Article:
Biden to Senate Dems: Ixnay about aith-fay on arrett-Bay

This will get hailed as a leadership move only if Senate Democrats manage to restrain themselves. In reality, though, Joe Biden’s only following along with the prevailing wisdom within his party. This morning, Biden told reporters that questions about Amy Coney Barrett’s faith should be off limits in her Senate confirmation hearing this week.


Instead, Biden wants his fellow Democrats to stay more on message. Never mind that this message is even more off base than questions about her faith, even if it’s a far more legitimate topic:

Presidential candidate Joe Biden says Senate Democrats should make health care the focus of Amy Coney Barrett’s Supreme Court confirmation hearings, not the conservative judge’s Catholic faith.

Biden is also a practicing Catholic. He told reporters ahead of a campaign trip to Ohio on Monday he doesn’t think “there’s any question about her faith.”

Biden says the more important matter is that “this nominee says she wants to get rid of the Affordable Care Act.”

Before Barrett was a federal judge, she questioned the reasoning behind Chief Justice John Roberts’ majority opinion upholding the 2010 health care law. The law is being challenged again, with oral arguments set for Nov. 10, a week after the election.

Just because she questioned Roberts’ reasoning doesn’t mean that she “wants to get rid of the Affordable Care Act.” For example, even pro-abortion lawyers have questioned the reasoning behind Roe v Wade while supporting its outcome.  Even Ruth Bader Ginsburg questioned the reasoning behind Roe, calling it faulty and expressing unhappiness that it short-circuited the political process:


For Ginsburg, the landmark 1973 Supreme Court decision that affirmed a woman’s right to an abortion was too far-reaching and too sweeping, and it gave anti-abortion rights activists a very tangible target to rally against in the four decades since.

Ginsburg and Professor Geoffrey Stone, a longtime scholar of reproductive rights and constitutional law, spoke for 90 minutes before a capacity crowd in the Law School auditorium on May 11 on “Roe v. Wade at 40.”

“My criticism of Roe is that it seemed to have stopped the momentum on the side of change,” Ginsburg said. She would’ve preferred that abortion rights be secured more gradually, in a process that included state legislatures and the courts, she added. Ginsburg also was troubled that the focus on Roe was on a right to privacy, rather than women’s rights.

“Roe isn’t really about the woman’s choice, is it?” Ginsburg said. “It’s about the doctor’s freedom to practice…it wasn’t woman-centered, it was physician-centered.”

So questioning the reasoning of a Supreme Court decision does not equate to a determination to overturn it. Besides, this is hyperbole anyway; no one really expects the upcoming case of California v Texas to provide that pretext anyway. It’s a Hail Mary play by the Trump administration based on a severability argument that conservatives have lost before. The part of the law that Roberts’ reasoning explained was the individual mandate, which now carries no enforcement mechanism at all, which means no one has standing to challenge it even setting aside stare decisis.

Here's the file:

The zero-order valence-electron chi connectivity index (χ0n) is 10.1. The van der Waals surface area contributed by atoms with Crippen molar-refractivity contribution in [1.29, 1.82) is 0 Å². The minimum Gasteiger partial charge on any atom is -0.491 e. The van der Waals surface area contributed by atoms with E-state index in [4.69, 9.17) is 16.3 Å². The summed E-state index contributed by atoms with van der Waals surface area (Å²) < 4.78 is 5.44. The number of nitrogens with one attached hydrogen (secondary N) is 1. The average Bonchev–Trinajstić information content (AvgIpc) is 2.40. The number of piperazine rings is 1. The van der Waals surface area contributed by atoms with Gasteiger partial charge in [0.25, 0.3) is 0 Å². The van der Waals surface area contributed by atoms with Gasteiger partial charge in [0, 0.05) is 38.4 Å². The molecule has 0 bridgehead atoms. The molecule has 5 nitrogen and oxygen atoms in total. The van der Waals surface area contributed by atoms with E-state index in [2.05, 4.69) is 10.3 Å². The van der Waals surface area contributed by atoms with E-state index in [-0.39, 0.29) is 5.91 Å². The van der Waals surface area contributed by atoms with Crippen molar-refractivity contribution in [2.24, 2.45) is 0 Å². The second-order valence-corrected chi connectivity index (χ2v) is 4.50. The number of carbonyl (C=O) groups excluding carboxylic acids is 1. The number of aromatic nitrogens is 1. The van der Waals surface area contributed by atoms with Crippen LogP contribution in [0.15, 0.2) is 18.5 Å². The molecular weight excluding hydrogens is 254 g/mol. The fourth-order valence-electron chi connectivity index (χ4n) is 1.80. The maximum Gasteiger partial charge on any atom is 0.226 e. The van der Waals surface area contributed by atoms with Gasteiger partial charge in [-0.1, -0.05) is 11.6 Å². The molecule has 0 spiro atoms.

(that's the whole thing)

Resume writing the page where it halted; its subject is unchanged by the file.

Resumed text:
Andy McCarthy provided a clear-headed analysis of California v Texas two weeks ago, in which he declared his doubts that “a single justice will vote to hold the whole of the ACA unconstitutional.” (Andy re-upped the argument today, in fact, in reaction to the hearing.) He counts at least five votes to uphold severability arguments that would moot this challenge, and Barrett’s more likely than not to defer to Congress as well. Barrett’s previous writings on stare decisis and the requirement of the judiciary to defer to Congress in all but explicitly unconstitutional actions would suggest a far different outcome than Biden hyperbolizes here. If Republicans want to repeal ObamaCare, they’ll have to do it in Congress — and the next time, they should have a plan to replace it first.

Still, it makes for a tasty way for Democrats to frame the election, if not Barrett’s nomination.  CBS’ Nancy Cordes reported this morning that Democrats will use the hearing to push their election-cycle health-care messaging, exploiting the national coverage for hours of earned-media advantage … even though they know Barrett won’t be able to commit one way or the other on policy choices:


That’s what makes Biden’s call today nothing more than a rubber stamp rather than leadership. Senate Democrats, or at least most of them, reached this conclusion two weeks ago. At the same time, they also crafted this strategy, recognizing that they couldn’t derail the confirmation but instead needed to find ways to benefit from it. This strategy might be their smartest decision yet on the Barrett nomination, and far better than their shameful character assassination of Brett Kavanaugh.

That doesn’t mean Republicans have to ignore previous Democratic attacks on Barrett over her faith. More than one Senate Republican on the Judiciary Committee reminded viewers of that history. Josh Hawley delivered this slam on their “bigotry,” for which Senate Democrats would prefer not to add more fodder. Or should.

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